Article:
Iron Man, Captain America, Thor and the gang face numerous threats in the summer smackdown "Avengers: Age of Ultron," including a megalomaniacal android, a pair of superpowered twins -- and perhaps most of all, franchise fatigue.
Headlined by "Iron Man" star Robert Downey Jr. and written and directed by "Avengers" alum Joss Whedon, "Ultron" comes as the 11th installment in Marvel's shared cinematic universe. Early reviews of the movie, which opens May 1, indicate that it's entertaining and well-executed but also feels a bit obligatory.
Variety's Scott Foundas calls "Ultron" a "a super-sized spandex soap opera that's heavy on catastrophic action but surprisingly light on its feet, and rich in the human-scale emotion that can cut even a raging Hulk down to size."
Compared to its predecessor, Foundas says, "the new movie is a sleeker, faster, funnier piece of work -- the sort of sequel (like 'Star Trek II: The Wrath of Khan,' 'Superman II' and 'Indiana Jones and the Temple of Doom' before it) that shrugs off the self-seriousness of its predecessor and fully embraces its inner Saturday-morning serial."
The Hollywood Reporter's Todd McCarthy is a bit more critical. He writes: "The powers of Marvel's all-star superheroes go a bit wobbly in 'Avengers: Age of Ultron.' ... To be sure, series junkies will get their fix from the sheer massiveness of the exploits, but at least two of the big action scenes are lackluster, while the climax and resolution could have been worked out in more complex, less rote ways."
McCarthy adds that "Whedon's efforts to invest the heroes with a degree of unsurety and vulnerability comes off as half-baked, as such an effort can only go so far due to the nature of the material." Meanwhile, "some of the characters are left in a kind of dramatic no man's land."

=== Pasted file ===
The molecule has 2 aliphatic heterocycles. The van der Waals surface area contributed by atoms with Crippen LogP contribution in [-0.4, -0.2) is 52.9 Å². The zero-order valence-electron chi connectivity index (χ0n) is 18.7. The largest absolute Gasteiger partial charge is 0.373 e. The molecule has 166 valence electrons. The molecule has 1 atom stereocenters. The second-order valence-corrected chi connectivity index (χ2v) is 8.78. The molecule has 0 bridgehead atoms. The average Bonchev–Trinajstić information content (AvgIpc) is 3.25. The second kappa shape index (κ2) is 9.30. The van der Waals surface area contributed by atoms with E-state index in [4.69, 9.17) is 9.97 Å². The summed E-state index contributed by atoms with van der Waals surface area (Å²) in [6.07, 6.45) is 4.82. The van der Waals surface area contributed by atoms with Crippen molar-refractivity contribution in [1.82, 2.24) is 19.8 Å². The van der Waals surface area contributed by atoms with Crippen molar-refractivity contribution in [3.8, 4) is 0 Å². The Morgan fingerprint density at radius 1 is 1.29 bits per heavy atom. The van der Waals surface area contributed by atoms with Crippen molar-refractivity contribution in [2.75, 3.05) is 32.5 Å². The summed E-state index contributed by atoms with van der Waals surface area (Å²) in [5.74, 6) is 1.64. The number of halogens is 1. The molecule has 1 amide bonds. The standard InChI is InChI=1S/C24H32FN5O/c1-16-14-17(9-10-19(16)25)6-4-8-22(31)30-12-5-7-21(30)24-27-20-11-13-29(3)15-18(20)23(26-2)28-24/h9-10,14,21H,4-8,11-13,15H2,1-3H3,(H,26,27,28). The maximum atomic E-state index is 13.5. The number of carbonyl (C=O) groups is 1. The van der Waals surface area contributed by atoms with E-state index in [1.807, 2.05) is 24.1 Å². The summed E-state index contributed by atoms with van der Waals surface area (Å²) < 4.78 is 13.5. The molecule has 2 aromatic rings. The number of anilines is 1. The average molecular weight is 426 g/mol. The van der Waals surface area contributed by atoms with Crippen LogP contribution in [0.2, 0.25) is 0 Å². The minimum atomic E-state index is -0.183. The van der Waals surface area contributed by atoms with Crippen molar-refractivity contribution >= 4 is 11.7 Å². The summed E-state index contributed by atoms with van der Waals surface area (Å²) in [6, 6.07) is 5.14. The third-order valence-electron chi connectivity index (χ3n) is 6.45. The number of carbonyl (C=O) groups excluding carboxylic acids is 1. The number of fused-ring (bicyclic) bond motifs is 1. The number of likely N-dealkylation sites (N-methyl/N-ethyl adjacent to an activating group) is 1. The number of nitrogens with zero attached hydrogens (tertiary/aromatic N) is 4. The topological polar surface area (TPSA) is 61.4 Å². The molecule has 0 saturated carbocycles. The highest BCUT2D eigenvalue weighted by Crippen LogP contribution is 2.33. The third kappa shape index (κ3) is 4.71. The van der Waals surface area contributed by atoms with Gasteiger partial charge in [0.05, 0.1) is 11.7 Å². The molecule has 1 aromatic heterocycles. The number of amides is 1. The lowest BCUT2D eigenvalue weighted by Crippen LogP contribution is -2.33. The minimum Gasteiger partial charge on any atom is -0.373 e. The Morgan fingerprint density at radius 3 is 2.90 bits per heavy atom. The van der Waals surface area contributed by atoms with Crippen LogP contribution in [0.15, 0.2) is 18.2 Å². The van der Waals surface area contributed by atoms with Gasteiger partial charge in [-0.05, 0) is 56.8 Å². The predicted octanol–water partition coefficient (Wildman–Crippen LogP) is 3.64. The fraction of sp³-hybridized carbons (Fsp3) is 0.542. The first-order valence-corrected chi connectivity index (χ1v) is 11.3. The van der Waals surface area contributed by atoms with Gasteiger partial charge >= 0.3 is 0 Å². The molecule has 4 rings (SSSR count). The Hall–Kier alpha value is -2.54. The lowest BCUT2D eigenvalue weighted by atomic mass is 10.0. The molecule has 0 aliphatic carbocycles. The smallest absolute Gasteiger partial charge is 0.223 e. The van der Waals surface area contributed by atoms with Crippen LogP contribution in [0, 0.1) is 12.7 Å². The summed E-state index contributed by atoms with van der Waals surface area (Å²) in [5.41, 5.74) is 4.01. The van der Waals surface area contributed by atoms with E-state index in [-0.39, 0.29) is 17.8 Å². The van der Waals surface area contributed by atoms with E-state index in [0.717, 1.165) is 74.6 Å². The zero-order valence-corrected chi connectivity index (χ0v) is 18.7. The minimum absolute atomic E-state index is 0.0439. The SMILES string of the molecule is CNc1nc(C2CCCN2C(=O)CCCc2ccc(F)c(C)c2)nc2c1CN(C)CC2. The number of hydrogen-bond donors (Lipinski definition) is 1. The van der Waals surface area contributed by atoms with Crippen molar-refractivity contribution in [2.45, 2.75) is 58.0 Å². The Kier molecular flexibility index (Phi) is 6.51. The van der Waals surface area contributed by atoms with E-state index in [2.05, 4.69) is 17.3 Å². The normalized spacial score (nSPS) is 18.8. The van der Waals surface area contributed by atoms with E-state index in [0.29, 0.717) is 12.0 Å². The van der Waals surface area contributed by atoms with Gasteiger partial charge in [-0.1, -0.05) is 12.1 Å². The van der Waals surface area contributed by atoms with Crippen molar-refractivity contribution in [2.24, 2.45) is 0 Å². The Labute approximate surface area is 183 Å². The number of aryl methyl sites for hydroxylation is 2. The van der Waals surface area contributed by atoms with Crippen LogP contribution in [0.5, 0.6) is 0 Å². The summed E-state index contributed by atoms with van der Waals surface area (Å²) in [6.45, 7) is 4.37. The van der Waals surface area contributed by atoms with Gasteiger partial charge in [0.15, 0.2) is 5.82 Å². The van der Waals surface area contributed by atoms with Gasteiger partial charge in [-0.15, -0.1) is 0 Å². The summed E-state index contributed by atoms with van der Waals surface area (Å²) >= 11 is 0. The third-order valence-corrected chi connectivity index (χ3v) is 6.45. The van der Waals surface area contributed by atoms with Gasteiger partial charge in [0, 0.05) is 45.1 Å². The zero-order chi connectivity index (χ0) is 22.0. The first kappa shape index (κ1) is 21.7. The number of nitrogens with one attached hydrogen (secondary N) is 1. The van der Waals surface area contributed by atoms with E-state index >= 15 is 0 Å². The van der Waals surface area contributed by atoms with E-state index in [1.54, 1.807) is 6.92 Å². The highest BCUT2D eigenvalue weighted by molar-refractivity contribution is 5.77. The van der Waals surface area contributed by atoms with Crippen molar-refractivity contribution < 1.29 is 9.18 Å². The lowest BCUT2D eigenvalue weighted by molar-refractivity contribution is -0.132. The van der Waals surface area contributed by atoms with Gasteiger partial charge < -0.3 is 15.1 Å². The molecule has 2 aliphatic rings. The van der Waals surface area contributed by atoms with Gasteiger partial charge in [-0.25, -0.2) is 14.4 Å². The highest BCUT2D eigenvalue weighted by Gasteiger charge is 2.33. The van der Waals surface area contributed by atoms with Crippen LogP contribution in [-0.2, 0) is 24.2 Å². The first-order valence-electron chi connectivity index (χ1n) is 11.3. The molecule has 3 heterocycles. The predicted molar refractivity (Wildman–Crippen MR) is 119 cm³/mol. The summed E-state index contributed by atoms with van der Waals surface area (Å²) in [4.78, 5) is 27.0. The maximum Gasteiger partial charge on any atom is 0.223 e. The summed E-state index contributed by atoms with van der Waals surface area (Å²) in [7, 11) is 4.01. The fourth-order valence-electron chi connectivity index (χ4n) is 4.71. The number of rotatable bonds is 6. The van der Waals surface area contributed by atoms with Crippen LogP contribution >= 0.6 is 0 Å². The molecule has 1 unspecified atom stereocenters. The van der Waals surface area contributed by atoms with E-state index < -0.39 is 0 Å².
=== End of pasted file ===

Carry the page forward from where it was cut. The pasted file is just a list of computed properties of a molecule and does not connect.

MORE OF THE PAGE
The Wrap's Alonso Duralde writes: "Sequel fatigue for the second chapter of any cinematic saga is generally a given, but 'Avengers: Age of Ultron' sags under the weight of not only its 10 Marvel Cinematic Universe predecessors, but also the dozen or so already-announced follow-ups."
Duralde says that in the first "Avengers," Whedon "showed a facility for bringing modern comic books to the screen with equal parts snappy banter and awe-inspiring mayhem, and while those gifts remain evident in 'Ultron,' you can feel the functionality of Disney's Marvel movies overwhelming the fun. This latest film isn't a cheat, but neither is it a delight."
Similarly, Forbes' Scott Mendelson says: "'Avengers: Age of Ultron' plays like an obligation, a box to be checked off on a list before all parties move on to the things they really want to do. The story is shockingly inconsequential, both in terms of the overall Marvel cinematic universe and even in terms of stand-alone 'Avengers' movies."
He continues: "It hits all the marks, providing big-scale action and the required witty banter, but there is an air of artifice and irrelevance to the whole affair. The situations that occur in this fantastical sequel are theoretically world-changing and should be game-changing to the Marvel universe, yet the implications are either ignored or tossed off."
The Guardian's Peter Bradshaw, however, is content to go along for the ride. Regarding the recent glut of superhero movies, he says, "there's certainly no problem if they're as exuberant, funny, silly and crazily exhilarating as ['Ultron'], which is a pure aspartame rush." The whole thing is "operatically mad," Bradshaw says, "and the city-destroying final confrontation is becoming a bit familiar, but Whedon carries it off with such joy and even a kind of evangelism."
Then again, given the massive success of the "Avengers" franchise, he may be preaching to the converted.